In the Netherlands, disease management programs (DMPs) are used to treat chronic diseases. Their aim is to improve care and to control the rising expenditures related to chronic diseases. A bundled payment was introduced to facilitate the implementation of DMPs. This payment is an all-inclusive price per patient per year for a pre-specified care package. However, it is unclear to which extent the costs of developing and implementing DMPs are included in this price. Consequently, the organizations providing DMPs bear financial risk because the development and implementation (D&I) costs may be substantial. The aim of this paper is to investigate the variability in and drivers of D&I costs among 22 DMPs and highlight characteristics that impact these. The data was analyzed using a mixed methods approach. Descriptive statistical analysis explored the variability in D&I costs as measured by a self-developed costing instrument and investigated the drivers. In addition, qualitative research, including document analysis and interviews, was conducted to explain the possible underlying reasons of cost variability. The development costs varied from €5,891 to €274,783 and the implementation costs varied from €7,278 to €387,879 across DMPs. Personnel costs were the main component of development. Development costs were strongly correlated with the implementation costs (ρ = 0.55), development duration (ρ = 0.74), and number of FTEs dedicated DMP development. Organizations with large size and high level of care prior to the implementation of a DMP had relatively low development costs. These findings were in line with the cross-case qualitative comparison where programs with a longer history, more experienced project leadership, previously established ICT systems, and less complex patient populations had lower D&I costs. There is wide variation in D&I costs of DMPs, which is driven primarily by the duration of the development phase and the staff needed to develop and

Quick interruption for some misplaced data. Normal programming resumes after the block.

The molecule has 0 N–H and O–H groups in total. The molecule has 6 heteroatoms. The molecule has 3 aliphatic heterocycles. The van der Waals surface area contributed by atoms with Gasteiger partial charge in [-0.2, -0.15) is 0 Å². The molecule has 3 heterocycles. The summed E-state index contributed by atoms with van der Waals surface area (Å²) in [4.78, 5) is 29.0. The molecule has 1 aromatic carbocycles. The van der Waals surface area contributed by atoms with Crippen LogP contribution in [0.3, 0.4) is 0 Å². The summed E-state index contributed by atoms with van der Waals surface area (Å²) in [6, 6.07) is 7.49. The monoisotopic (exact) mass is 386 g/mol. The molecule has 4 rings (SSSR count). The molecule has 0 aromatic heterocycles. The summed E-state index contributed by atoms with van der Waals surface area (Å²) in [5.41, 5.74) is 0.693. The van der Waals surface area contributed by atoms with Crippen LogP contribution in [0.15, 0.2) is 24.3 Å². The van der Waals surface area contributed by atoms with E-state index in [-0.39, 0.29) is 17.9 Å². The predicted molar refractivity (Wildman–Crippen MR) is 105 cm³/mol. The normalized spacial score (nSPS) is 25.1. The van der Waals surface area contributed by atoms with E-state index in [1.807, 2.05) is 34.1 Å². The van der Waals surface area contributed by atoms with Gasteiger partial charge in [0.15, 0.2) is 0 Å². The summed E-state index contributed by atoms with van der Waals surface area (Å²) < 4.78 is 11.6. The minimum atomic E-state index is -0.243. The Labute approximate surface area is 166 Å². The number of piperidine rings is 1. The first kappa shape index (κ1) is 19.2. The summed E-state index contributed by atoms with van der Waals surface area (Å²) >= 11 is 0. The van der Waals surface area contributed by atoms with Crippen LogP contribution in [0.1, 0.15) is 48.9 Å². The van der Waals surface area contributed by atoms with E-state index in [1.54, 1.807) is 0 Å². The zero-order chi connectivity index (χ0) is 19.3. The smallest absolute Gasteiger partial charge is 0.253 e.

7. A qualitative study of the relationship between clinician attributes, organization, and patient characteristics on implementation of a disease management program.

    PubMed

    Brazil, Kevin; Cloutier, Michelle M; Tennen, Howard; Bailit, Howard; Higgins, Pamela S

    2008-04-01